Prodel Magazine : Why neglect sub-projects of boreholes and pastoral wells where they are seen as priorities ?
Emmanuel Gbanga :At the end of the diagnosis made by the consulting firm, a number of projects were accepted by the population and beneficiaries. The results of the diagnosis indicate an overgrown pasture of 55%. The rest can feed the cattle. So we agreed to build a cattle market and three butchers. We visited these four sites, which are: Ketté, Boubara, Gbiti and Mobé. The other phases will focus on the development of forage farms. This is an answer to the « Bokassa Grass » issue. It is necessary to stop its anarchic occupation capacities. We have neglected the issue of pastoral wells because our water abounds, to say the least.
Prodel Magazine : What is done to fight « Bokassa Grass?
Emmanuel Gbanga : The council has no magical or curative recipees against ‘’Bokassa Grass’’. It encourages the creation of forage farms. We have identified 10 villages with high pastoral potential. Seed farm schools will be developed there. A farm of two, three or four hectares, will never satisfy the expectations of a good pastoral community.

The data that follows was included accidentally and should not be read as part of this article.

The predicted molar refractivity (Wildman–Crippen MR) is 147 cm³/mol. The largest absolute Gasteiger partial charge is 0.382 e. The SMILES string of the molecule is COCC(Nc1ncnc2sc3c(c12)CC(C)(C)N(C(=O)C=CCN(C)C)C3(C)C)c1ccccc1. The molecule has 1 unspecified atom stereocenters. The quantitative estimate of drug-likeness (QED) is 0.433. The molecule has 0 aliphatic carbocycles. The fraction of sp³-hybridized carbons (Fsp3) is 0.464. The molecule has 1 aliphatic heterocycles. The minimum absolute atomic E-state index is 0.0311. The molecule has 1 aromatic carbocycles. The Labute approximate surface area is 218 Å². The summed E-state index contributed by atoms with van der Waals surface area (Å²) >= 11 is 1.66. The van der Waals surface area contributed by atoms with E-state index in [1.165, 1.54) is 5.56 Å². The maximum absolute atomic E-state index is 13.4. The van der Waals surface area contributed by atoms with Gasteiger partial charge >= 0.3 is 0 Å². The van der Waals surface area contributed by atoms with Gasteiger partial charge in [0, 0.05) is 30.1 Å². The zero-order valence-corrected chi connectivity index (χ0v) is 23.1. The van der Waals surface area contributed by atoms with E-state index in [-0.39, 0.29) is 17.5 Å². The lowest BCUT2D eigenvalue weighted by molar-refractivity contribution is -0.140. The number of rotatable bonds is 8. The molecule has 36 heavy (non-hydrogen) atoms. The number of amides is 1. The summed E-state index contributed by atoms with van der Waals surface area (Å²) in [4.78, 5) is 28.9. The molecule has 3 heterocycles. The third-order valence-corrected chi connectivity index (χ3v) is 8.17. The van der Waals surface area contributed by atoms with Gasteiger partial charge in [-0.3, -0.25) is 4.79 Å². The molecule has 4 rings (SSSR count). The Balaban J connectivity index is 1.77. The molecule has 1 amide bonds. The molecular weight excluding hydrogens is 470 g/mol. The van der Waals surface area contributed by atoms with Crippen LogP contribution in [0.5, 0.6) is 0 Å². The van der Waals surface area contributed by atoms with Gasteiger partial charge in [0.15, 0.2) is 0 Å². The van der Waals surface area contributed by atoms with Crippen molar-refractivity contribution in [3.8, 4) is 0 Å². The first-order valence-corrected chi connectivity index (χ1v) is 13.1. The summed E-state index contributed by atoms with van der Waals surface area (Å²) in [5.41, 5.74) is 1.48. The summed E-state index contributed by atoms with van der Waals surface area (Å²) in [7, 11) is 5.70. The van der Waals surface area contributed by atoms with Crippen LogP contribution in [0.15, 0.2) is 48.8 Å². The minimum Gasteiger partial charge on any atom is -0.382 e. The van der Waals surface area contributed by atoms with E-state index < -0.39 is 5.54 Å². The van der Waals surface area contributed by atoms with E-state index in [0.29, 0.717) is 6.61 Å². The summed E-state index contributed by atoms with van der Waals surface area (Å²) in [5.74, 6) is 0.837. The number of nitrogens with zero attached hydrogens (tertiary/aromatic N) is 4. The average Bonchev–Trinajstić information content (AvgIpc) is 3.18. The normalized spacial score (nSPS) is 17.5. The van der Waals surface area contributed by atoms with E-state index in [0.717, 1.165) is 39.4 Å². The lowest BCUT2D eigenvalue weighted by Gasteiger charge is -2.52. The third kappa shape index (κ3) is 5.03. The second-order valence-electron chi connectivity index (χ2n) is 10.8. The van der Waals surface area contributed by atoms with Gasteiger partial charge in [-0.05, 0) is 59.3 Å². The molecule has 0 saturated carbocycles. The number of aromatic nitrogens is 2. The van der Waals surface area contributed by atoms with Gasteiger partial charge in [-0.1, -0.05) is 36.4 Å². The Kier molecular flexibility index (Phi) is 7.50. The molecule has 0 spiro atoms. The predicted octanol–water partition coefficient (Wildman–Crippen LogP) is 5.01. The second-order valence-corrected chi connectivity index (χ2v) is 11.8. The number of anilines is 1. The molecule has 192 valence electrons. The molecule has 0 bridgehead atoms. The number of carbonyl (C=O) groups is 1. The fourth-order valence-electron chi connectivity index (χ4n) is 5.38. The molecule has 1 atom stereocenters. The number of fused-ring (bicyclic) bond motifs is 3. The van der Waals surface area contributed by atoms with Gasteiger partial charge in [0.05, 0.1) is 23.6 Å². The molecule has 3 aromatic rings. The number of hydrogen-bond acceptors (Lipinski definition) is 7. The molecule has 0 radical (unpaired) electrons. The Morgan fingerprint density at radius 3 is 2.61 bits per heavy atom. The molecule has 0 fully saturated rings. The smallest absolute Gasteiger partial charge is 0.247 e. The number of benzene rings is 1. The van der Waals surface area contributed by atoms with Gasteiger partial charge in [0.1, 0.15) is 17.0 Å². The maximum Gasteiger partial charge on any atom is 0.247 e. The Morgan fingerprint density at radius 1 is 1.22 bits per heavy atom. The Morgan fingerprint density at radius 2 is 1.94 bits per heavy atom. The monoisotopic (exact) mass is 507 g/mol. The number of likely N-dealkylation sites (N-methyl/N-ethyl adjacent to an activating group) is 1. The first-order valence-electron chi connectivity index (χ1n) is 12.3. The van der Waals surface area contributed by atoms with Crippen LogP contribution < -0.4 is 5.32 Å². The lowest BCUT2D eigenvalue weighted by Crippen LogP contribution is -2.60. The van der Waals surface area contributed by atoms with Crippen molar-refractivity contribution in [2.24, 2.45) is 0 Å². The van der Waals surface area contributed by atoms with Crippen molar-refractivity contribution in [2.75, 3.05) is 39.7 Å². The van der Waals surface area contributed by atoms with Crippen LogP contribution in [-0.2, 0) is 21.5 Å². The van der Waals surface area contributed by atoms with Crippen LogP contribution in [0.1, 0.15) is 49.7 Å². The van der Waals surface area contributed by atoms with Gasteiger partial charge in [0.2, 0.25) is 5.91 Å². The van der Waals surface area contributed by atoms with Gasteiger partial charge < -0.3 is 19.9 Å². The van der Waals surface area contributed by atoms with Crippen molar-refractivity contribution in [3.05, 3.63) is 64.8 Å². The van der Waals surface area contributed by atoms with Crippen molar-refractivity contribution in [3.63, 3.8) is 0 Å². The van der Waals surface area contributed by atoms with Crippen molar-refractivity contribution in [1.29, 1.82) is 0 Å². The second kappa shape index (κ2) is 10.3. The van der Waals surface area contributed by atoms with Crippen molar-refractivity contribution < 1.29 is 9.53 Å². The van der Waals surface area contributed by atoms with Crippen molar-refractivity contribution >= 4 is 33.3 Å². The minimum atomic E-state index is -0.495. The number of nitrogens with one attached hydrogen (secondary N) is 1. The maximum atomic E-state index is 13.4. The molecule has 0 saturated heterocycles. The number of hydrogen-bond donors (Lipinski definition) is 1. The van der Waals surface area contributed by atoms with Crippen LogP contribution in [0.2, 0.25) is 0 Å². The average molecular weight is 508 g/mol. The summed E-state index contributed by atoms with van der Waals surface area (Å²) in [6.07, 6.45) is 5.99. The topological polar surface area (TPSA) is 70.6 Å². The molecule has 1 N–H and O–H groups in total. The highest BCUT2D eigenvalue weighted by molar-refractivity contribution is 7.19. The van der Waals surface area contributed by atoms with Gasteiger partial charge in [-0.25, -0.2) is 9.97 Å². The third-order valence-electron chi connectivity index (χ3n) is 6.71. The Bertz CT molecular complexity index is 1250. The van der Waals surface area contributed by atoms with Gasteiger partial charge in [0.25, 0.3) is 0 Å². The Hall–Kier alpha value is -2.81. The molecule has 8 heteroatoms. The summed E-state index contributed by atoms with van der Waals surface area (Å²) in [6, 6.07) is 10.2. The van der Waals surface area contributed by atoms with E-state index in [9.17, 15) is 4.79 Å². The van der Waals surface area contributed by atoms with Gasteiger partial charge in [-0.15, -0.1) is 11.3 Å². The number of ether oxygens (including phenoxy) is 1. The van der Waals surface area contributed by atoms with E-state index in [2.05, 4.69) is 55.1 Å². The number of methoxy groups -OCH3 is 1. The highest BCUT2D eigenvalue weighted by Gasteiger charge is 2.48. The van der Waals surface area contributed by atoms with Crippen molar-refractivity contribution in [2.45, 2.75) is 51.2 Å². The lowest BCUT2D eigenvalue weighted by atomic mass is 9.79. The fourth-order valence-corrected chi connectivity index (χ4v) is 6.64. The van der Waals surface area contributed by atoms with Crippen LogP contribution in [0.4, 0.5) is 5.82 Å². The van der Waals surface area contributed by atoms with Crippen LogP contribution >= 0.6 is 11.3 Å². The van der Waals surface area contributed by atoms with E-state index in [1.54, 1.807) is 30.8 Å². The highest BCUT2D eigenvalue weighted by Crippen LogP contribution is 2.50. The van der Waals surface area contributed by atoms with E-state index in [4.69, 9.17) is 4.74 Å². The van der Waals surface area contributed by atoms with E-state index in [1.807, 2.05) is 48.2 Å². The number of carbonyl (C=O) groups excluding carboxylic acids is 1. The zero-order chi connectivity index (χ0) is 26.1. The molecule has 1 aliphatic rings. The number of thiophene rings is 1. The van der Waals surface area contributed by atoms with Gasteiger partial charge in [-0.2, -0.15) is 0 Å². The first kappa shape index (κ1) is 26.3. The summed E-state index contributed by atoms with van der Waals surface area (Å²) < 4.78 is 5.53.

Prodel Magazine :What have youd one following the signing of the agreement with PRODEL?
Emmanuel Gbanga : We came back and informed project beneficiaries. The 10% contribution of the council led to a meeting with the main actors. The municipal revenue collector was willing to release that substantial amount. The quota is a prerequisite for the disbursement of PRODEL funding. A common account already exists in the books of Atlantic Bank in Bertoua. The financial institution explained the rights and duties to each party. Everything will be operational come March 2019.
Prodel Magazine :What are you doing to attract international customers to Gbiti?
Emmanuel Gbanga :We have just visited a council in the Adamawa region. We learned with dismay that Ngawi is the only large cattle market. I therefore invited them to visit Gbiti. Ketté in the Kadey division is a considerable lifestock farming pole. The curse of ‘’Bokassa grass’’ has caused livestock farmers relocate in Ayos and Akonolinga.
Interviewed by Télesphore Mba Bizo